Want to keep your peepers in tip-top condition as you get older? Experts reveal the best ways to prevent damage naturally
Sight is one of our most fundamental senses, but it is easy to take for granted. Arguably, our vision is as strained as ever in our fast-paced world spent mainly indoors, filled with screen-time. This can contribute to the development of eye conditions, which intensify as we age. Changes in our sight can be quite gradual – for example, age-related macular degeneration (AMD) can cause the loss of central vision over a prolonged period of time, causing your sight to become increasingly blurry. Luckily, there are steps you can take to prevent damage…
Upgrade your diet
We all know that a balanced diet is important to maintain health, but what you choose to eat also has a big impact on the performance of your eyes.
A range of nutrients can protect against eye diseases, as Poonam Patel from the Royal National Institute of Blind People (RNIB) explains: “For some people with age-related macular degeneration, it has been shown that antioxidant vitamins A, C and E, as well as zinc, lutein and zeaxanthin can help to slow down the condition’s progression.” President of the British Association of Dispensing Opticians, Fiona Anderson suggests eating green vegetables, like spinach, kale and collard greens which are packed with carotenoids. “Consider eating more foods high in vitamin A such as sweet potatoes, winter squashes, lettuce and dried apricots, too,” she adds. “Get a double hit of vitamins A and C with spinach, carrots, tomatoes and red peppers, while vitamin E can be found in nuts, avocados and olive oil.
“Fish that are rich in omega 3 fatty acids such as salmon, tuna, mackerel, halibut and sardines reduce the risk of developing eye disease, and protect against macular degeneration and cataracts,” she adds.
For some people, it may be worthwhile taking supplements to ensure that they are consuming enough of these vitamins and minerals. Fiona advises: “If you have an eye condition such as AMD, speak to your GP or optician/optometrist before taking a supplement. Some studies have indicated that people with a poor diet may benefit from doing this.”
Prevent strain and infection
Every day activities also take their toll on the health of our eyes, but don’t worry – there are many simple steps that can help prevent damage to your sight. Optometrist Henry Leonard from the Association of Optometrists suggests taking regular breaks when working: “Focusing on something close up for too long can cause tiredness, eyestrain and headaches, even if you have normal sight. Look away from your computer screen at regular intervals and focus on something in the distance. Don’t forget to blink either – this helps prevent your eyes from drying out.”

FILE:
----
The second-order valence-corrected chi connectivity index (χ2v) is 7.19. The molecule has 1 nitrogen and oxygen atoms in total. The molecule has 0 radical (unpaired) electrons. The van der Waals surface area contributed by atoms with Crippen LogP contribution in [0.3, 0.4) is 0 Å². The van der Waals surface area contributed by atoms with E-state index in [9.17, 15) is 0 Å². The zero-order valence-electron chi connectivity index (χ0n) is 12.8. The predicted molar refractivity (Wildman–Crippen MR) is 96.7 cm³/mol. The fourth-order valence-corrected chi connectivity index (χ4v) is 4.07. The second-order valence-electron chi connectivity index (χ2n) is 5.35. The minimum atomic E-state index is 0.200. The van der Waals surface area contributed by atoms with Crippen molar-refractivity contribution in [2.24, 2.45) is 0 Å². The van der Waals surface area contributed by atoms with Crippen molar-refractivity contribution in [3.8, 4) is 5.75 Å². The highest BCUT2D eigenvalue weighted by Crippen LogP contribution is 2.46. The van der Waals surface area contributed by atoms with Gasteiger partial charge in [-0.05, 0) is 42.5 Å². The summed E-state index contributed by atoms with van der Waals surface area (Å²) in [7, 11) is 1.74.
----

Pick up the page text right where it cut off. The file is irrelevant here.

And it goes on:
In today’s society full of mod cons, many adults suffer with dry eyes which can cause visual problems and extreme discomfort. “Eyes become dry, tired and sore if you are not producing enough tears or if you have poor-quality tears,” explains Henry. “Central heating, air-conditioning and using computers can make it worse. Lubricating eye drops can soothe irritation and reduce discomfort, and you may find that taking omega 3 supplements can help over time. Drink plenty of water, too. If your eyes are persistently dry, tell your optometrist. No matter the condition of your eyes, you should have a sight test at least every two years.” Other every day measures you can take to ensure the health of your eyes include removing all traces of make-up before you go to sleep, which prevents infections, and massaging overworked eyes to relax them and prevent strains.
Pick up healthy habits
Being overweight contributes to a range of conditions that can negatively impact the performance of your eyes. Poonam explains: “People who are overweight are more likely to develop health conditions, including diabetes. One of the serious complications of this disease is diabetic retinopathy, which causes damage to the tiny blood vessels at the back of your eye. Changing levels of blood sugar can also cause your vision to become temporarily blurry, and may cause the early onset of cataracts.”
Staying a healthy weight is beneficial for your blood pressure and cholesterol too. Poonam describes how high blood pressure or high cholesterol levels increase the risk of a blood vessel at the back of the eye becoming blocked, known as retinal vessel occlusion. “This condition can seriously affect your vision – in some cases, permanently,” she says. High blood pressure and high cholesterol can also increase your risk of stroke. If this occurs in the part of the brain which processes sight, then your vision may be affected. Poonam also raises an important connection between smoking and the risk of developing AMD, which is often overlooked: “The link between smoking and AMD is as strong as the one between smoking and lung cancer.”
We are all savvy about the risks of exposing skin to UV light, but the effects it can have on your eyes are not widely acknowledged by the public. “UV light can speed up the ageing process in the eyes, increasing the risk of developing age-related eye problems like cataracts and macular degeneration,” explains Fiona Anderson. “Make sure you wear sunglasses whenever possible, and look for the CE mark to ensure that your eyes are adequately protected. Speak to your optician about UV filters what are now available for prescription glasses – materials such as Trivex and polycarbonate block 99.8 percent of UV light.”
National Eye Health Week 2017 takes place from 18-24 September – visit visionmatters.org.uk for more information.
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